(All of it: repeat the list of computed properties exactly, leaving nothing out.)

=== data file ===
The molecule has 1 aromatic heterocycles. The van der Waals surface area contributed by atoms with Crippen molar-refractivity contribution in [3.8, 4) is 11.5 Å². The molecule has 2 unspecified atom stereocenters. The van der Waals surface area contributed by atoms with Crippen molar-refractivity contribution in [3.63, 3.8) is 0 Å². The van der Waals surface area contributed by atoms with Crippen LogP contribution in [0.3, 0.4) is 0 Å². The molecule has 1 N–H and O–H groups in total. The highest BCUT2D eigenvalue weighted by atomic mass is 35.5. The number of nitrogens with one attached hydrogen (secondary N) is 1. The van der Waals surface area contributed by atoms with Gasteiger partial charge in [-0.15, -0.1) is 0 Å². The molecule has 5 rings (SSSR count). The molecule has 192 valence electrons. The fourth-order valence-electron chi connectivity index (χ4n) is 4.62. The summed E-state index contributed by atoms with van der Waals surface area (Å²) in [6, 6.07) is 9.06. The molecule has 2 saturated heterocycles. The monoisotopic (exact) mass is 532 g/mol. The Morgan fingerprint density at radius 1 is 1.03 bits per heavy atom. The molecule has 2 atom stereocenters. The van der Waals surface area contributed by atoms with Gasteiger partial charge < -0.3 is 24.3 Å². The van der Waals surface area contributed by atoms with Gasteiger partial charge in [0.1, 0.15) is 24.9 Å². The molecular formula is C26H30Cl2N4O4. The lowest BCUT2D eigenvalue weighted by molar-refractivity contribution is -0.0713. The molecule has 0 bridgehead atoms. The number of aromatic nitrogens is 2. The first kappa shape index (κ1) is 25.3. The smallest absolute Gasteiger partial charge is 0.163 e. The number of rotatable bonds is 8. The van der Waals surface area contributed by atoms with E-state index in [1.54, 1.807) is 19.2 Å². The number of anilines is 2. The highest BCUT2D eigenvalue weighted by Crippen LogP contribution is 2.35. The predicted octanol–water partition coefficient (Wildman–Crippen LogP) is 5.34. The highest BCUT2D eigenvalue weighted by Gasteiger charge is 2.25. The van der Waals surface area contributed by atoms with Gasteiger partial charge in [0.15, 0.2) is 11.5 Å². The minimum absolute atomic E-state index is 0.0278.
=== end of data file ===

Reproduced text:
The molecule has 1 aromatic heterocycles. The van der Waals surface area contributed by atoms with Crippen molar-refractivity contribution in [3.8, 4) is 11.5 Å². The molecule has 2 unspecified atom stereocenters. The van der Waals surface area contributed by atoms with Crippen molar-refractivity contribution in [3.63, 3.8) is 0 Å². The van der Waals surface area contributed by atoms with Crippen LogP contribution in [0.3, 0.4) is 0 Å². The molecule has 1 N–H and O–H groups in total. The highest BCUT2D eigenvalue weighted by atomic mass is 35.5. The number of nitrogens with one attached hydrogen (secondary N) is 1. The van der Waals surface area contributed by atoms with Gasteiger partial charge in [-0.15, -0.1) is 0 Å². The molecule has 5 rings (SSSR count). The molecule has 192 valence electrons. The fourth-order valence-electron chi connectivity index (χ4n) is 4.62. The summed E-state index contributed by atoms with van der Waals surface area (Å²) in [6, 6.07) is 9.06. The molecule has 2 saturated heterocycles. The monoisotopic (exact) mass is 532 g/mol. The Morgan fingerprint density at radius 1 is 1.03 bits per heavy atom. The molecule has 2 atom stereocenters. The van der Waals surface area contributed by atoms with Gasteiger partial charge < -0.3 is 24.3 Å². The van der Waals surface area contributed by atoms with Gasteiger partial charge in [0.1, 0.15) is 24.9 Å². The molecular formula is C26H30Cl2N4O4. The lowest BCUT2D eigenvalue weighted by molar-refractivity contribution is -0.0713. The molecule has 0 bridgehead atoms. The number of aromatic nitrogens is 2. The first kappa shape index (κ1) is 25.3. The smallest absolute Gasteiger partial charge is 0.163 e. The number of rotatable bonds is 8. The van der Waals surface area contributed by atoms with E-state index in [1.54, 1.807) is 19.2 Å². The number of anilines is 2. The highest BCUT2D eigenvalue weighted by Crippen LogP contribution is 2.35. The predicted octanol–water partition coefficient (Wildman–Crippen LogP) is 5.34. The highest BCUT2D eigenvalue weighted by Gasteiger charge is 2.25. The van der Waals surface area contributed by atoms with Gasteiger partial charge in [0.15, 0.2) is 11.5 Å². The minimum absolute atomic E-state index is 0.0278.